Autosomal Resequence Data Reveal Late Stone Age Signals of Population Expansion in Sub-Saharan African Foraging and Farming Populations – PLoS ONE

Here’s the introduction to a paper which seeks to determine when and for what reasons modern human populations began to undergo rapid growth spurts at various times during the Late Pleistocene and on into the Neolithic:

Reconstructing the timing and magnitude of changes in human population size is important for understanding the impact of climatic fluctuation, technological innovation, natural selection, and random processes in the evolution of our species. With census population sizes estimated to be only in the millions during most of the Pleistocene [1], [2], it is obvious that human population size has increased dramatically towards the present.

A major unanswered question is whether expansion began with hunter-gatherer groups, perhaps as a result of the invention of particular technologies or behavioral innovations, or much more recently with the advent of agriculture [3]. Early mtDNA studies suggested that humans experienced a burst of population growth between 30 and 130 thousand years ago (kya)—well before the start of agriculture [4]. More recent results have extended the timeframe for sub-Saharan African growth to 213–12 kya, depending in part on mtDNA haplogroup [5], [6].

However, it is populations—not haplogroups—that are subject to growth, and many present-day hunter-gatherer groups, including those in Africa, do not exhibit any mtDNA signal of demographic expansion at all [7]. On the other hand, Y chromosome sequence data are compatible with a model of constant size for both hunter-gatherer and farming populations in Africa [8]. Autosomal microsatellites tend to indicate an early (pre-Neolithic) start to population growth, but there is disagreement among studies on the time of expansion and whether or not the expansions involved African populations [9], [10]. Zhivotovsky et al. [11] examined a large autosomal microsatellite dataset in 52 worldwide populations and concluded that African farmers, but not hunter-gatherers, exhibit the signal of population growth.

Unfortunately, inferences of demographic parameters based on the above mentioned loci may be unreliable due to the possible confounding effects of natural selection or evolutionary stochasticity (for the haploid loci), or uncertainty in our understanding of mutation rates or the underlying mutation process (for mtDNA and microsatellites) [1], [3].

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Reference: Autosomal Resequence Data Reveal Late Stone Age Signals of Population Expansion in Sub-Saharan African Foraging and Farming Populations – PLoS ONE

Cox MP,  Morales DA,  Woerner AE,  Sozanski J,  Wall JD,  et al. 2009 Autosomal Resequence Data Reveal Late Stone Age Signals of Population Expansion in Sub-Saharan African Foraging and Farming Populations. PLoS ONE 4(7): e6366. doi:10.1371/journal.pone.0006366

5 thoughts on “Autosomal Resequence Data Reveal Late Stone Age Signals of Population Expansion in Sub-Saharan African Foraging and Farming Populations – PLoS ONE

  1. It says that there are clear signals of pre-agricultural population growth in both types of populations and that the “recent” massive post-Neolithic growth is simply not detectable using genetics.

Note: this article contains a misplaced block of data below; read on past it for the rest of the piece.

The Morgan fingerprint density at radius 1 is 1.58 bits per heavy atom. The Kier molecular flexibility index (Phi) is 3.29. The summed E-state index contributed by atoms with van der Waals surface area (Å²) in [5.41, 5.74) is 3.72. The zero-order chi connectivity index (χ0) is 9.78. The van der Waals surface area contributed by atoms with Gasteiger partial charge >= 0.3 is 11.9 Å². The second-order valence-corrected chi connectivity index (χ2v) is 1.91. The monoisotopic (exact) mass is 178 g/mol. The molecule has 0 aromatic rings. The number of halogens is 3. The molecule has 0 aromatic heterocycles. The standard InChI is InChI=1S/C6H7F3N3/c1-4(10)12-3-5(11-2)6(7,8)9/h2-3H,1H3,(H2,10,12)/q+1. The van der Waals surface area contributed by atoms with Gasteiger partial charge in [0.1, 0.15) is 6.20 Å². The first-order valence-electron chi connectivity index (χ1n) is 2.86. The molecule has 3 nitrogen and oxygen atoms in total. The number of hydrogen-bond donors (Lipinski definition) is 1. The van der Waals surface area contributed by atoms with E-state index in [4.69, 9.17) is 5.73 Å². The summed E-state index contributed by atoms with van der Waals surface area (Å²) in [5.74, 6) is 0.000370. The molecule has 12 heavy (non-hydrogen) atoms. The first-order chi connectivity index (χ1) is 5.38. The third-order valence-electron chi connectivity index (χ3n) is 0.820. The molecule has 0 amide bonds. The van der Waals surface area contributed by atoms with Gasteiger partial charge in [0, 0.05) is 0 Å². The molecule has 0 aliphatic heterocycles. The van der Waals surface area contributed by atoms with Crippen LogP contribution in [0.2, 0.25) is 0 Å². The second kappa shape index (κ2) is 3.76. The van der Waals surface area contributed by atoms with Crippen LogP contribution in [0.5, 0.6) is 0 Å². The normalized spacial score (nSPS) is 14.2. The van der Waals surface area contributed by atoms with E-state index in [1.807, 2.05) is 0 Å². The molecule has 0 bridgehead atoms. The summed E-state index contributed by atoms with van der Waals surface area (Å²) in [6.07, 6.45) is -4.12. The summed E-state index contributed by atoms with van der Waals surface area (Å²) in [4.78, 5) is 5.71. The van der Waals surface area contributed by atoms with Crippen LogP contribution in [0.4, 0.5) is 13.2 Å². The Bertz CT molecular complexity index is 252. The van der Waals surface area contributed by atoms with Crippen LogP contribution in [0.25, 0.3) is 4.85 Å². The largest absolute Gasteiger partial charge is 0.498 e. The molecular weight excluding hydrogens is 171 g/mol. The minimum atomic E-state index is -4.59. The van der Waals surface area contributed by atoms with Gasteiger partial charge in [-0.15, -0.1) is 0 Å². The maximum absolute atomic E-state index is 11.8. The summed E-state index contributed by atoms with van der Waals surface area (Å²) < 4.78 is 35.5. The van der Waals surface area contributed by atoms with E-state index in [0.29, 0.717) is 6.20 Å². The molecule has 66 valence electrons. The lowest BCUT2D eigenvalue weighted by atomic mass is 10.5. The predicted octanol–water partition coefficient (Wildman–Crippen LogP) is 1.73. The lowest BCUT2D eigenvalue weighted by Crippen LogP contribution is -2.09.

This is, I think, the really interesting part.

      1. Not sure exactly which is the question. It is quite obvious that farming (Neolithic) lead to some solid population growth at least in the mid term. But what this paper emphasizes is that this growth is not detectable through genetics (probably because it is too recent), while the Paleolithic one can be detected as a genetic signature and is for real.

  2. Here’s an explanation for the genetic pattern observed in Africans (high levels of allele diversity, low Fst values, an excess in private polymorphisms and low linkage disequilibrium). It’s the growth of hunter-gatherer populations from 50,000 YBP on, far exceeding that found outside of Africa, an explosion comparable in scale to Holocene demographic growth that occurred in different parts of the world as a result of the invention of agriculture. Africans may not be the oldest human population, but they definitely started expanding earlier and faster than populations outside of Africa. When compared against the recent paper by Tishkoff et al., this paper by Cox et al. indicates that the opposite genetic profile observed in America and Papua New Guinea (low diversity, high divergence /Fst/, few private polymorphisms, high levels of LD) implies a rather different demographic history, with moderate population growth mixed with bottlenecks, genetic drift, lineage extinction, etc.

    Since African genetic lineages (think of mtDNA L1-L3, Y-DNA A and B) aren’t found outside of Africa, it seems unlikely that African demographic expansion resulted in any significant migration outside of Africa. It’s more likely that several small populations with an ultimate source in America (or Australasia) settled in Africa and expanded exponentially. The demographic explosion detected in Africa may have obfuscated the exact geographic sources for the original migrants into Africa. However, the peculiar phenotypic similarities between Khoisans and “Mongoloids” (lighter skin color, epicanthic fold, Mongolian spot and gracial skull morphology) may be seen as concrete signs of a historical connection.

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